What would happend if I use this <html:text indexed="true" property="something">
The spec says the generated html tag will have a name attribute of the format 'id[index].propertyName'. I know the 'index' comes from the enclosing logic:iterate tag and the 'propertyName' is the value of the property= attribute. But where does 'id' come from? I tried this myself & got 'org.apache.struts.taglib.html.BEAN' used as the 'id' which is the attribute name of the FormBean corresponding to the enclosing <html:form> tag!
I know the 'indexed=true' attribute is needed to work with Indexed Properties and LazyActionForm but it seems that it was never properly documented.
The id refers to the id attribute of the enclosing <logic:iterate> tag. Here's an example.
Suppose you have a Customer bean with name, address and customerNumber properties, and that you have a List of these customer beans as a property of your ActionForm bean. In order to use indexed properties, you will have to create an indexed getter and setter for an individual customer in the list like this:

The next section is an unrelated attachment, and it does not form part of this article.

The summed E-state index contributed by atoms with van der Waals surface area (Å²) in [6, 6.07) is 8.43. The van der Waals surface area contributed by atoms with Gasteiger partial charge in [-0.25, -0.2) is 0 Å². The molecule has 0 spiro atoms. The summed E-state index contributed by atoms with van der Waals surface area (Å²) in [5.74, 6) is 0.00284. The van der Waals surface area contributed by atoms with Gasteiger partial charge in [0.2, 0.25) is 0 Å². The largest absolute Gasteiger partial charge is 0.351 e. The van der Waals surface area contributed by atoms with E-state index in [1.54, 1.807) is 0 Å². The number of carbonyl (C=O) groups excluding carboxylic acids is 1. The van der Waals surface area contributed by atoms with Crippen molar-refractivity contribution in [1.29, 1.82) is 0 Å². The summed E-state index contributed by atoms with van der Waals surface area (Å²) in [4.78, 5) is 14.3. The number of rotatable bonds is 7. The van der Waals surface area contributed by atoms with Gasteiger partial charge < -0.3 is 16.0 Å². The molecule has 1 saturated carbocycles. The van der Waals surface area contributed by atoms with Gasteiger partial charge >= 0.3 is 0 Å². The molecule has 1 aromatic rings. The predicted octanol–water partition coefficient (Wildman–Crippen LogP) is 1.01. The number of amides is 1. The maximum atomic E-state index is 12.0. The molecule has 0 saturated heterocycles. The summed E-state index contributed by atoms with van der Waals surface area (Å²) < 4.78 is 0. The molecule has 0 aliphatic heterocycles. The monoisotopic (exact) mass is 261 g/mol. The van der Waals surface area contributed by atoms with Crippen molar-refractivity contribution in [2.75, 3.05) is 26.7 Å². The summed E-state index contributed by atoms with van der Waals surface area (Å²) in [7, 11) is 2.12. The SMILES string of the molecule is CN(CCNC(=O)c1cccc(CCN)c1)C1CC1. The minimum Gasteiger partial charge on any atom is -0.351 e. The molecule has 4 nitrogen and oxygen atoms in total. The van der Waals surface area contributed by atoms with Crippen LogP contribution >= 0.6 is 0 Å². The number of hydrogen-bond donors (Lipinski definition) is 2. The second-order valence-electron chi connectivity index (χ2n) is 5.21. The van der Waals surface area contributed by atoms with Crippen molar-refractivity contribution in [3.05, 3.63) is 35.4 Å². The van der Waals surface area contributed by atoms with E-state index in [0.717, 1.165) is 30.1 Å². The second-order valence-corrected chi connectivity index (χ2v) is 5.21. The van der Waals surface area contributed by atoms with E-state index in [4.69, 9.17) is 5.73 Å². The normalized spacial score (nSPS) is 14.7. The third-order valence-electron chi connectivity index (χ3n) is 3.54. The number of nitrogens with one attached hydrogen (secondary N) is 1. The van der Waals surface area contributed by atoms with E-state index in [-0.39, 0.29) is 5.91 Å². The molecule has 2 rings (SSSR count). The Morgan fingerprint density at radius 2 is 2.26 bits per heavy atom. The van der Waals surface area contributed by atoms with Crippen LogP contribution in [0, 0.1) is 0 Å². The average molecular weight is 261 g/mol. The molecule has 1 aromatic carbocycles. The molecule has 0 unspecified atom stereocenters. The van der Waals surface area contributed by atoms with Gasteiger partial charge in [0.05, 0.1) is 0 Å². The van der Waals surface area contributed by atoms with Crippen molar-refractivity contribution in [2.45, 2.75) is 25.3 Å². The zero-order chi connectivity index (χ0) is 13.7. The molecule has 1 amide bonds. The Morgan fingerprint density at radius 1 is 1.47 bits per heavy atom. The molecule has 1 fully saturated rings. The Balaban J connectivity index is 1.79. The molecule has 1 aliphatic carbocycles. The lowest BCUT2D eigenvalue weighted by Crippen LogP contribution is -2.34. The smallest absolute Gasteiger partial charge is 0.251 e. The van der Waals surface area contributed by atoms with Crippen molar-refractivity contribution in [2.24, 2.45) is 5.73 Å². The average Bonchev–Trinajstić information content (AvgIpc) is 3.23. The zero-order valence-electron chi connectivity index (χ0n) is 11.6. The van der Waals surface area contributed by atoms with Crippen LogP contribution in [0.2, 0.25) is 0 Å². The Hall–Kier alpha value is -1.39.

Struts would then create a property name of customer[index].customerNumber. There's one more thing: If your ActionForm is in request scope, you will have to give your indexed getter "lazy initialization" capability. This link will explain how to do that.
For the group of tags that includes html:text, it says: these tags will generate an HTML "name" attribute of "name[nn].property"
It took me a long time to figure out something that is mentioned in the wiki page that Merrill linked: "The trick is to name the id attribute to the same as the indexed property."
Notice how in Merrill's example he has an id value of "customer" a name value of "customer" and a method named getCustomer.
Joined: Jan 28, 2004
Thanks. It also me a very long time to figure what is going on with this single attribute! Another question, why would we ever want to use indexed Properties in the Form bean?
Joined: Feb 08, 2006
Indexed properties is a topic that comes up often on this forum. An example would be a shopping checkout page where you had a list of products in the person's shopping bag and you had a text field on each line where the user could change the quantity. This type of example where you have a variable number of items to edit is a perfect use for indexed properties.